Insert a toothpick or wooden pick or some other food-safe device like a skewer into the center of the baked biscuits. When you pull the pick out, it should come out clean. If there is biscuit dough still on the pick, bake for an additional 5 minutes and then re-test.

Plate of butter swim biscuits and eggs and sausage.

Enjoy these biscuits with a drizzle of honey on top, along with your favorite breakfast meat and eggs, or simply with some jam or jelly. They also are great at dinner served with fried chicken.

How To Store Leftover Butter Swim Biscuits

Store leftover biscuits in an airtight container or covered with plastic wrap at room temperature for up to 2-3 days. For best results when eating later, reheat the biscuits in an oven or toaster oven at 350°F (175°C) for 5-10 minutes or until warmed through. If using an air fryer, preheat it to 350°F (175°C). Place the biscuits in the air fryer basket in a single layer, ensuring they are not overcrowded. Cook the biscuits in the air fryer for 3-5 minutes, checking halfway through to ensure even heating.

Love biscuits? Be sure to check out these other delicious biscuit recipes at Southern Kissed:

White plate with stack of butter swim biscuits.

Butter Swim Biscuits

Baked over a pool of butter, these biscuits are tender and melt in your mouth.
4.75 from 12 votes
Print Pin Rate
Course: Breads
Cuisine: American
Prep Time: 10 minutes
Cook Time: 25 minutes
Total Time: 35 minutes
Servings: 9 biscuits
Calories: 256kcal


  • 8-inch baking dish
  • Mixing bowl


  • 1 stick butter
  • 2 ½ cups all-purpose flour
  • 1 tablespoon sugar
  • 4 teaspoons baking powder
  • 1 ½ teaspoons salt
  • 2 cups buttermilk


  • Preheat oven to 450° Fahrenheit. Place butter in an 8×8-inch baking dish and place in the oven to melt.  Keep a watch on the butter and do not let it burn.  Once the butter has melted, remove it from the oven and let the oven finish heating.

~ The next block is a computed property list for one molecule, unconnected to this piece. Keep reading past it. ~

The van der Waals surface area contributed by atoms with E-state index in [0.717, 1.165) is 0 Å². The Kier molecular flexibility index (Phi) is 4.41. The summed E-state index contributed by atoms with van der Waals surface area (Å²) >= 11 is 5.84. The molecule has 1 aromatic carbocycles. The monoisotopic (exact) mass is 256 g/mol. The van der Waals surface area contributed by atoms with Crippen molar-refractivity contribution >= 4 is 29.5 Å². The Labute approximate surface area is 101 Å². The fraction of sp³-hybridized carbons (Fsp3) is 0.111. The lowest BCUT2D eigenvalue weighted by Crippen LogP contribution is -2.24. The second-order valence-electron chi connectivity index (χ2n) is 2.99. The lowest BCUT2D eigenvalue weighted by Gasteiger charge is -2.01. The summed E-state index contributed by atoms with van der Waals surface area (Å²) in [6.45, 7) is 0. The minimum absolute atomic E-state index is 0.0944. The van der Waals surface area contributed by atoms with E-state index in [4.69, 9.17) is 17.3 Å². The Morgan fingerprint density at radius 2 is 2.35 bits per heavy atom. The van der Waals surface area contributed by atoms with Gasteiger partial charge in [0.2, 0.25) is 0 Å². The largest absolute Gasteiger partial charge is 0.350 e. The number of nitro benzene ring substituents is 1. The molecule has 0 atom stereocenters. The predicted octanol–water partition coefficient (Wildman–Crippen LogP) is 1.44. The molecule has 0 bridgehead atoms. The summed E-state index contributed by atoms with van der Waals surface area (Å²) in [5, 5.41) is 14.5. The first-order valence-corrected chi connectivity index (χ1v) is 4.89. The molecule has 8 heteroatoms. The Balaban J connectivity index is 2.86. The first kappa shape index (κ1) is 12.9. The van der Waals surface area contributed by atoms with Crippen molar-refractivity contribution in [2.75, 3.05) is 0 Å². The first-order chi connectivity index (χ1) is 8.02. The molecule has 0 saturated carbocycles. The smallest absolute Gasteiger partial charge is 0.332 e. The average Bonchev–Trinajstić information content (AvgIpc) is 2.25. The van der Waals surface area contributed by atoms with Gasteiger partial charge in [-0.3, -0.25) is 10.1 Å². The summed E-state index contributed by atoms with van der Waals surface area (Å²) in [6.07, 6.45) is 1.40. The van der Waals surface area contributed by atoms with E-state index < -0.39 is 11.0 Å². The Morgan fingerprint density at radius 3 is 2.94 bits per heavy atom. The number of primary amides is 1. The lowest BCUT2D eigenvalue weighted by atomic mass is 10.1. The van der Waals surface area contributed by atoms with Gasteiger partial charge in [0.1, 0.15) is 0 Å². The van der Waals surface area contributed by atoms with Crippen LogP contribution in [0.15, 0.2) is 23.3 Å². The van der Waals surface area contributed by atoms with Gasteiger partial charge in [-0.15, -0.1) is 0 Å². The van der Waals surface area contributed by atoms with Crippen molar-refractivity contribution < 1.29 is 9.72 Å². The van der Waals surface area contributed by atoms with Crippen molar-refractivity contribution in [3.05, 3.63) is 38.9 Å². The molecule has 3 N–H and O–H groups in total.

• Whisk together flour, sugar, baking powder, and salt in a large mixing bowl.
  • Pour buttermilk into flour mixture and mix with a spoon to form a shaggy dough.
  • Scoop 9 spoonfuls of biscuit batter into the pan of melted butter.
  • Cover baking dish with aluminum foil and bake for 15minutes.
  • Remove foil from baking dish and bake biscuits for an additional 10 minutes or until baked through and golden brown.
  • Remove from oven and allow biscuits to cool for 5 minutes before serving.


Serving: 1biscuit | Calories: 256kcal | Carbohydrates: 31g | Protein: 5g | Fat: 12g | Saturated Fat: 8g | Polyunsaturated Fat: 1g | Monounsaturated Fat: 3g | Trans Fat: 1g | Cholesterol: 33mg | Sodium: 536mg | Potassium: 292mg | Fiber: 1g | Sugar: 4g | Vitamin A: 402IU | Calcium: 147mg | Iron: 2mg
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Butter Swim Biscuits on a white plate.

Now you know how to make a scrumptious batch of buttery biscuits that will melt in your mouth with this easy-to-follow, scratch recipe.

Don’t Forget To Come Back And Let Me Know How Your Butter Swim Biscuits Turned Out!

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  1. Which is it? You list baking powder in the ingredients and then try to give us a chemistry lesson in your explanation writing baking SODA.

  2. 4 stars
    It isn’t dough, but batter. I poured it into the melted butter. No way it could be formed. It tasted very good and I will keep the recipe, but texture is like cake not biscuits. Love the crunchy bottom!

  3. Trust the process , y’all. Yes,it doesn’t look like a traditional biscuit dough, but it cooks up beautifully.
    I mixed all my ingredients in my food processor and melted the butter in a cast iron on the stove. Dumped in the dough and spread it around. It’s a wonderful recipe that I have made several times and my mother in law requests them when ever she stays with us .

  4. I didn’t get a dough, more like a batter and it was impossible to scoop or spread onto the melted butter. Wasted 2 1/2 cups of flour and 2 cups of buttermilk.

    1. I agree! I did the exact measurements, but it was a batter, not a dough. I just put it in the oven. We’ll see if it turns into biscuits.

      What I don’t understand is how anyone else got a different result and ended up with a dough? 2 1/2 cups of flour and 2 cups of liquid does not make a dough.

4.75 from 12 votes (8 ratings without comment)